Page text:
30 September 2022

Posts Tagged ‘eastern gray squirrel’

Last Gasp

Monday, September 19th, 2022
Swainson’s Thrush, Beech Hill Preserve, Rockport, Maine, 19 September 2022.
Swainson’s Thrush.

Rained overnight, and this morning when the sun rose, the woods were damp and drippy. Awful quiet, but birds were lurking and skulking and flitting—mostly just out of sight. A few revealed themselves, though: flickers, robins, a lone Swainson’s Thrush; calling raven and jays and goldfinches; a flushed grouse.

Even quieter on our way back down the lower wooded trail, until just a few hundred yards from the trailhead, when chickadees piped up, and a glance into the damp foliage exposed a wave of little birds—warblers, creepers, a wood-pewee.

I’m a big fan of this time of year—a time you might call summer’s last gasp.

Beech Hill List
Beginning at 7:45 a.m., I hiked all trails.

1. Common Raven (v)
2. Blue Jay**
3. Black-capped Chickadee
4. Northern Flicker
5. Yellow-rumped Warbler
6. Gray Catbird
7. Eastern Towhee
8. Swainson’s Thrush
9. American Robin*
10. Red-eyed Vireo
11. American Goldfinch**
12. Ruffed Grouse
13. American Crow*
14. Common Yellowthroat
15. Cedar Waxwing
16. Red-breasted Nuthatch (v)
17. Song Sparrow
18. White-breasted Nuthatch** (v)
19. Savannah Sparrow
20. White-throated Sparrow
21. Downy Woodpecker (v)
22. Brown Creeper
23. Black-and-white Warbler
24. Chestnut-sided Warbler
25. Black-throated Green Warbler
26. Eastern Wood-pewee

Mammals

Eastern Gray Squirrel
Eastern Chipmunk

(v) Voice only
*Also elsewhere
**Voice only elsewhere

†First-of-year

Vireo

Sunday, September 18th, 2022
Blue-headed Vireo, Beech Hill Preserve, Rockport, Maine, 19 September 2022.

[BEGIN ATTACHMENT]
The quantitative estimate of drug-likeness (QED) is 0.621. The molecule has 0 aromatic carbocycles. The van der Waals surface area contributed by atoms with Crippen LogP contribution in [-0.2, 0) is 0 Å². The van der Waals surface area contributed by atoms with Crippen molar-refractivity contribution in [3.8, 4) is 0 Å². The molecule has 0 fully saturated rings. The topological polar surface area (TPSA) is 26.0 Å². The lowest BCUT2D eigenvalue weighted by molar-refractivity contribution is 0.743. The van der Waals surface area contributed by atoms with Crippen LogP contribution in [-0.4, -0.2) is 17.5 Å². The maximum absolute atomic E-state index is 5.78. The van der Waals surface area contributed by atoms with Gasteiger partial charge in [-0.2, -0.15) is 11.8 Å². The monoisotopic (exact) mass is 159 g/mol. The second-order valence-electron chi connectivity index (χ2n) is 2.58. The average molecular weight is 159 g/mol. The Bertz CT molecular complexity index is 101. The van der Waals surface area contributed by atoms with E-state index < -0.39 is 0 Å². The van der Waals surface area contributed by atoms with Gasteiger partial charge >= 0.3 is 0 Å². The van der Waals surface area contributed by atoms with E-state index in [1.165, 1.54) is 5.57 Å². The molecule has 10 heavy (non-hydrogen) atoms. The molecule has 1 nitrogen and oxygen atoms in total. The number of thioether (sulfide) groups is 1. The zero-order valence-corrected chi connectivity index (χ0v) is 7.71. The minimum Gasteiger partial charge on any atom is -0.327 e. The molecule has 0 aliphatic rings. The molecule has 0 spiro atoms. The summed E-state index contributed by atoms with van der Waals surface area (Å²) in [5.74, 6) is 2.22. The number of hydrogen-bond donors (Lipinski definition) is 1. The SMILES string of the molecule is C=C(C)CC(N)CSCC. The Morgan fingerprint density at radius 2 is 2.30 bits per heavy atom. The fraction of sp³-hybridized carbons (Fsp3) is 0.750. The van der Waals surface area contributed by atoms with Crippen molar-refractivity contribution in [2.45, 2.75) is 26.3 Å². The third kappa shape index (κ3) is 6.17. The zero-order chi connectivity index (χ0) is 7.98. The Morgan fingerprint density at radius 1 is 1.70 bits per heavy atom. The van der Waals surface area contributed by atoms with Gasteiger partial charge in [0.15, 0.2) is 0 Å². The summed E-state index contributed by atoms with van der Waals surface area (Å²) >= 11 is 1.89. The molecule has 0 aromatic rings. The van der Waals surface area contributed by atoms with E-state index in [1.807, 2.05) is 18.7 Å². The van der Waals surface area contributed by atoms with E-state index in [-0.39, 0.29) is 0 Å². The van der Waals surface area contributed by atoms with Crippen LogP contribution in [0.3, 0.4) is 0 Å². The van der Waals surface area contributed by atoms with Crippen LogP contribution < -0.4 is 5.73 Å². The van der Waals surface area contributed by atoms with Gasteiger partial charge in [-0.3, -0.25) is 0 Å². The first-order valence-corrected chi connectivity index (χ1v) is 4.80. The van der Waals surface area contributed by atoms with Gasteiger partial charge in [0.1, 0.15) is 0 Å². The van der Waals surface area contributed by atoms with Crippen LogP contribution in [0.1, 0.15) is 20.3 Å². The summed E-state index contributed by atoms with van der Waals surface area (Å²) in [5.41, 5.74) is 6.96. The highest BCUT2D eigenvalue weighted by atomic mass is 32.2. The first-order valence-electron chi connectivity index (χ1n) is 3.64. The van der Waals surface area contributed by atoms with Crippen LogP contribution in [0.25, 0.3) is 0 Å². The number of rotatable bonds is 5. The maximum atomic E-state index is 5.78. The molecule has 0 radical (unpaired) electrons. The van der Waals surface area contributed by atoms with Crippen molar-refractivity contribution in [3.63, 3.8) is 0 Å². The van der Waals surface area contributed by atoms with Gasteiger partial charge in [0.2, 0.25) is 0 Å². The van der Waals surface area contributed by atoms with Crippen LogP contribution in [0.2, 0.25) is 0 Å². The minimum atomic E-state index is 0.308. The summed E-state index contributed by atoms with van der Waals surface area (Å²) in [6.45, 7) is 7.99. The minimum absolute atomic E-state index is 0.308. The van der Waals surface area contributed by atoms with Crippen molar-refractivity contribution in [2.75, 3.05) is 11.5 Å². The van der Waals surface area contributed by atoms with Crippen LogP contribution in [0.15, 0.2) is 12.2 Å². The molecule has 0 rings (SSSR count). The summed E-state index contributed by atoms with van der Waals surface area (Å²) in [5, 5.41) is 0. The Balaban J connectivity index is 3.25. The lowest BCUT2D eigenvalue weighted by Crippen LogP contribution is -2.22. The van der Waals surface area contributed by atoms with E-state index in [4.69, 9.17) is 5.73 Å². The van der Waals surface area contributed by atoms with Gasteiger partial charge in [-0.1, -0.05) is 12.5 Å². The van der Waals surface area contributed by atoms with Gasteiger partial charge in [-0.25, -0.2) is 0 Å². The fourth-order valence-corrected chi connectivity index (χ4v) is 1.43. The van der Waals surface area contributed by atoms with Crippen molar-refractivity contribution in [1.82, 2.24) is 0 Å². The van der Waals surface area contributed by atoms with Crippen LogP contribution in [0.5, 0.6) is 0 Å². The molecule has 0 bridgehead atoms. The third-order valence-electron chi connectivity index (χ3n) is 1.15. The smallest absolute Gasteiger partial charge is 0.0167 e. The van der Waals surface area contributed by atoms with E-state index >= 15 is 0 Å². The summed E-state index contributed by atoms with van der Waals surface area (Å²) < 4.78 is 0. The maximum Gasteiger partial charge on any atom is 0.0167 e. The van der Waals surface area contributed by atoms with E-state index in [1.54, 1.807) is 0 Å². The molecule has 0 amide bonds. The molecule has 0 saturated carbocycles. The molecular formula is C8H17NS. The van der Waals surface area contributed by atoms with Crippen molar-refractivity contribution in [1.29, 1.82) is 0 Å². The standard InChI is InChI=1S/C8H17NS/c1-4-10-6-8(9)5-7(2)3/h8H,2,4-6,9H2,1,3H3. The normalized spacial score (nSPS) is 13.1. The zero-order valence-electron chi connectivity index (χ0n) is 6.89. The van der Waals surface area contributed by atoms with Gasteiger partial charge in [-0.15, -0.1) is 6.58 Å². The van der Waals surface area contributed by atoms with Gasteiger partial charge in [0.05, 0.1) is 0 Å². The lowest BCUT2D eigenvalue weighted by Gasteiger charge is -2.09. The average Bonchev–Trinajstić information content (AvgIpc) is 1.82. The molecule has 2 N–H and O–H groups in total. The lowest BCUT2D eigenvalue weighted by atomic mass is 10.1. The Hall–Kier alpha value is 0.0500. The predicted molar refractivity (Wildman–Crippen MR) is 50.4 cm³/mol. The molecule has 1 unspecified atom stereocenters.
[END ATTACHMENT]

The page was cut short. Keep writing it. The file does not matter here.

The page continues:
Blue-headed Vireo.

Another clear, breezy morning with a nice assortment of nervous birds. Among the several species up at the summit spruce grove, I spied a Blue-headed Vireo. It’s been weeks since I’ve seen one, months since I’ve heard them singing. This one must’ve been on its way south.

As, by the way, was a nice-sized flock of migrating Monarchs—most I’ve seen so far.

No hawks today, but dog and I did spook another woodcock.

Beech Hill List
Beginning at 7:36 a.m., I hiked all trails.

1. Common Yellowthroat (v)
2. American Crow*
3. Blue Jay
4. Northern Flicker
5. Black-capped Chickadee
6. American Goldfinch** (v)
7. American Robin
8. Red-bellied Woodpecker (v)
9. Cedar Waxwing
10. Yellow-rumped Warbler
11. American Woodcock
12. Eastern Towhee (v)
13. Gray Catbird (v)
14. Purple Finch (v)
15. Red-breasted Nuthatch
16. Blue-headed Vireo
17. Song Sparrow
18. Hermit Thrush
19. Osprey
20. Downy Woodpecker (v)

Elsewhere

21. Mourning Dove

Mammals

Eastern Gray Squirrel
American Red Squirrel
Eastern Chipmunk

(v) Voice only
*Also elsewhere
**Voice only elsewhere

†First-of-year

Thirty

Saturday, September 17th, 2022
Eastern Bluebird (juvie) in blueberry barren, Beech Hill Preserve, Rockport, Maine, 17 September 2022.
Eastern Bluebird (juvie) in blueberry barren.

Another clear sky with a breeze from a favorable direction, but I didn’t expect early fall migration would grace me with so many species during my morning hike with dog. Thirty.

Notable additions to the usual suspects were a pair of hawks (sharpie and broad-winged), White-throated Sparrow (rarely seen since spring), Ruby-crowned Kinglet—and at the end of our hike we spooked an American Woodcock.

A week from today, dog and I will be Monhegan bound for an even more exciting glimpse of fall migration in action.

Beech Hill List
Beginning at 7:25 a.m., I hiked all trails.

1. American Crow*
2. Hermit Thrush
3. Blue Jay**
4. Black-capped Chickadee*
5. Red-breasted Nuthatch**
6. Gray Catbird
7. Common Yellowthroat
8. Hairy Woodpecker (v)
9. American Redstart
10. Black-and-white Warbler
11. Red-eyed Vireo
12. Red-bellied Woodpecker (v)
13. Northern Flicker
14. American Robin*
15. White-breasted Nuthatch
16. American Goldfinch
17. Eastern Towhee
18. Yellow-rumped Warbler
19. White-throated Sparrow
20. Cedar Waxwing
21. Song Sparrow
22. Savannah Sparrow
23. Eastern Bluebird
24. Sharp-shinned Hawk
25. Chipping Sparrow
26. Broad-winged Hawk
27. Ruby-crowned Kinglet
28. Tufted Titmouse (v)
29. Brown Creeper (v)
30. American Woodcock

Elsewhere

31. Carolina Wren (v)
32. Northern Cardinal (v)

Mammals

Eastern Gray Squirrel
Eastern Chipmunk

(v) Voice only
*Also elsewhere
**Voice only elsewhere

†First-of-year

 
Bird Report is a (sometimes intermittent) record of the birds I encounter while hiking, see while driving, or spy outside my window. —Brian Willson



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